Apparently Nean found it later in in his vehicle, after I was long gone. He searched the town of Port Clinton for a hiker that knew me and would be willing to try and get it back to me. Ladyhawk (One of the crew I refer to as the “Walking Wounded”) volunteered to do so. She carried it from Port Clinton to Delaware Water Gap without finding me, or presumably hearing much news of me. Deciding that I must be behind her somewhere, she left it here at the hostel.
I’d go on to carry the stick all the way to the top of Mount Katahdin, in Maine.
Saturday, August 04, 2001
Delaware Water Gap, PA
Today’s Miles: 0
Trip Miles: 1264.8
One night at the hostel – $3.00 donation
Jazz club cover charge – $5.00
Coke – Much $$$
Food – Much more $$$
Phone call home – $0.10 a minute? Probably not.
The best company in the world – Free.
A ZERO day on the Appalachian Trail – Priceless
This entry was a reference to those old MasterCard credit card commercials. The commercials used to list a number of things you could buy with a MasterCard, and together those things created something “priceless.”
Again I began to tally up some zero-mile days that I couldn’t really afford to be taking. There’s a reason that those of us at the “back of the pack” of northbound thru-hikers were, indeed, at the back of the pack, and we were quick to justify each other’s laziness and inspire others to take zero days in town with us.
Besides, an oppressive heat wave had settled in, and the local jazz music was pretty cool.
Sunday, August 05, 2001
Delaware Water Gap, PA
Today’s Miles: 0
Trip Miles: 1264.8
Okay, so I’m taking another zero day here. I just can’t help it. A number of friends that I hadn’t seen since way back in southern Virginia have finally caught me. It’s so good to see them. I was thinking that most of them had left the trail! There’s been a grand reunion.
I mostly just hung around the hostel all day, and Skipper and Freebird and I are having a power writing session tonight to catch up on our journals.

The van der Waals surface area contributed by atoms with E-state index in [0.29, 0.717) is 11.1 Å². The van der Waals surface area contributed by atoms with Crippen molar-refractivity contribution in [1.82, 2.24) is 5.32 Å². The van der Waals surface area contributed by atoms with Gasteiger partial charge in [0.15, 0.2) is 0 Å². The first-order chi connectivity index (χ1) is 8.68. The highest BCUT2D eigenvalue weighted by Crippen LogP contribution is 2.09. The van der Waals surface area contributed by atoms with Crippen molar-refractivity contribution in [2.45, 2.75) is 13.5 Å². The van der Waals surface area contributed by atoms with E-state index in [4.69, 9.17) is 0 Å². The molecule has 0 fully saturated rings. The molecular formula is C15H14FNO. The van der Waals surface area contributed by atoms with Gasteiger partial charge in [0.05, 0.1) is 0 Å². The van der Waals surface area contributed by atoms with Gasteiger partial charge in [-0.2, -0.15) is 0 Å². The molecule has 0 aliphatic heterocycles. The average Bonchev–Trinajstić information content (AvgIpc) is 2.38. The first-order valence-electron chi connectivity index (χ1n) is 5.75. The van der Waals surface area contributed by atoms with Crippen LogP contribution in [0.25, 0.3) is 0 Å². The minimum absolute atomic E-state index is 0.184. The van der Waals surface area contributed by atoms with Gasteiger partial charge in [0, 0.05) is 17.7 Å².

The summer heat is really setting in. I set my black watch outside on a black chair on top of the dark driveway in the middle of the afternoon. The thermometer in it read ONE HUNDRED AND THIRTY-TWO DEGREES! That’s insane! Granted, the dark colors soak up a lot of heat, but still, that’s hot! The thermometer went down to about a hundred in the shade. Yikes.
Regardless – things just couldn’t be better. Life is good.
Not only was I behind in the mileage I needed to do, but I was behind on writing my journal entries too. That explains why so many of my entries for Pennsylvania are relatively terse – because they were probably written at Delaware Water Gap in an effort to get it done and over with.
I think this batch of entries I sent home from here was the last my step-dad published on trailjournals.com in 2001. I personally posted the future entries (From New Jersey through Vermont) on the site after the trip. As a result, the following “original entries” will tend show more detail.
Delaware Water Gap was a key place to regroup and rediscover that I was still among like-minded folks who were walking to Maine. When I was having a tough time in Virginia I stepped down to the smaller goal of just making it Pennsylvania, and seeing how thing would go from there.
Prior to stopping in Allentown, every step I took was a step toward home. Now every step was taking me farther from home, but closer to my ultimate goal. Now here I was on the verge of stepping out of Pennsylvania and into New Jersey. I was among thru-hikers again and maybe I could do this after all.